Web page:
Quilting History From 1930 To 1939


Depression area was a unique time in the quilting industry. Explore the key aspects of quilts of this era in this article by the QuIlting Contessa.

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Quilting History From 1930 To 1939

The 1930's was a tumultuous decade. Many families were poor and living in a depression due to the 1929 stock market crash. The west dealt with a devastating drought and then horrible dust storms. The Lindberg baby was kidnapped, Babe Ruth retired, the Golden Gate Bridge was built, a sensational movie called "Gone with the Wind" was being shown in movie theaters, and Orson Wells aired "War of the Worlds" over the radio waves and frightened a nation.

Even though the depression existed through much of the 1930's, women still quilted, sewed the family's clothing, and did delicate handwork such as embroidery, crochet, and tatting. Quilting was done as a necessity and not as a craft or hobby. During this era many women had sewing machines. The biggest manufacturer of sewing machines was Singer. A familiar 1930's sewing machine that many of us quilters own today is the Singer 221.



Women's magazines were very popular during this time. Magazines took women out of their difficult daily circumstances for a brief time as they perused the pages of fashion, household decor, and stories from other parts of the country. Magazines stressed on keeping a good home, the art of looking fashionable on a small budget, and focusing on family.

A couple of popular farming magazines ran monthly quilting articles giving tips and hints on quilting, showing how to use quilts in a family's home decor, and even showing how to mix quilt blocks together to create new quilt designs. The quilts displayed in the magazine pages were offered as kits for around three to four dollars. If you wanted just the pattern you could purchase it through the mail for about thirty-nine cents. Some quilt patterns used transfer design for hand embroidery work and could be purchased through the mail for twenty-five cents. What hard-working woman wouldn't love to receive such an exciting package in the mail?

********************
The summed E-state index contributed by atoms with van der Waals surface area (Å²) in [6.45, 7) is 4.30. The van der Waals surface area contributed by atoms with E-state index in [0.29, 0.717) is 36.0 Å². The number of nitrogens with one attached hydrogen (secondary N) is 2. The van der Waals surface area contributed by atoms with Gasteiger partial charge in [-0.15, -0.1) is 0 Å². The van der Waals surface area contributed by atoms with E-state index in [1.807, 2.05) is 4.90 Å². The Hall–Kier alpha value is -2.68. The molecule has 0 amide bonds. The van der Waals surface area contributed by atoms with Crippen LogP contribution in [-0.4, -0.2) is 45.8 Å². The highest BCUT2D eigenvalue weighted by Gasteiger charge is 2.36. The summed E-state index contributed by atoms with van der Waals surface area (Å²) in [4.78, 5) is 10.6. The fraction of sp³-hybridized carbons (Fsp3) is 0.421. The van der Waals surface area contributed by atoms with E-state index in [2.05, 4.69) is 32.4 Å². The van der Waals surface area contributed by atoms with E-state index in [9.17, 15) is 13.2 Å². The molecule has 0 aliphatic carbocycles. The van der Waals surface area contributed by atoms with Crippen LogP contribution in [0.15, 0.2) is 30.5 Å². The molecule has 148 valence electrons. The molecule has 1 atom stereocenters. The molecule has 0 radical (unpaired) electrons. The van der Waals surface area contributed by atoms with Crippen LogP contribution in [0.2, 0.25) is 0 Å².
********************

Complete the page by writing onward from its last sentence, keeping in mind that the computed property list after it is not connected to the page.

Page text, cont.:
Farmer's Wife Magazine


The sale of quilt patterns was a blockbuster business for the farming magazines. Women could find the traditional quilt blocks to make, as well as some newer designs in the new, bold, yet somehow softer colors becoming available. Magazines even sold precut fabric kits so that all a quilter had to do was sew the pieces together to create her block!

Embroidered quilt blocks were very popular. Embroidered outlines of birds, state flowers, floral baskets, and children's animals were favored. Some of the more in demand quilt kits were those with hand applique floral designs. Even the applique kits became available as precut!

Newspapers realized that quilting was a popular trend and jumped on the bandwagon. Many newspapers then began offering actual patterns to make a quilt block within their pages. A woman could depend on receiving a new quilt block design once a week from her local newspaper. A husband must never return home from a trip into town without that week's local newspaper!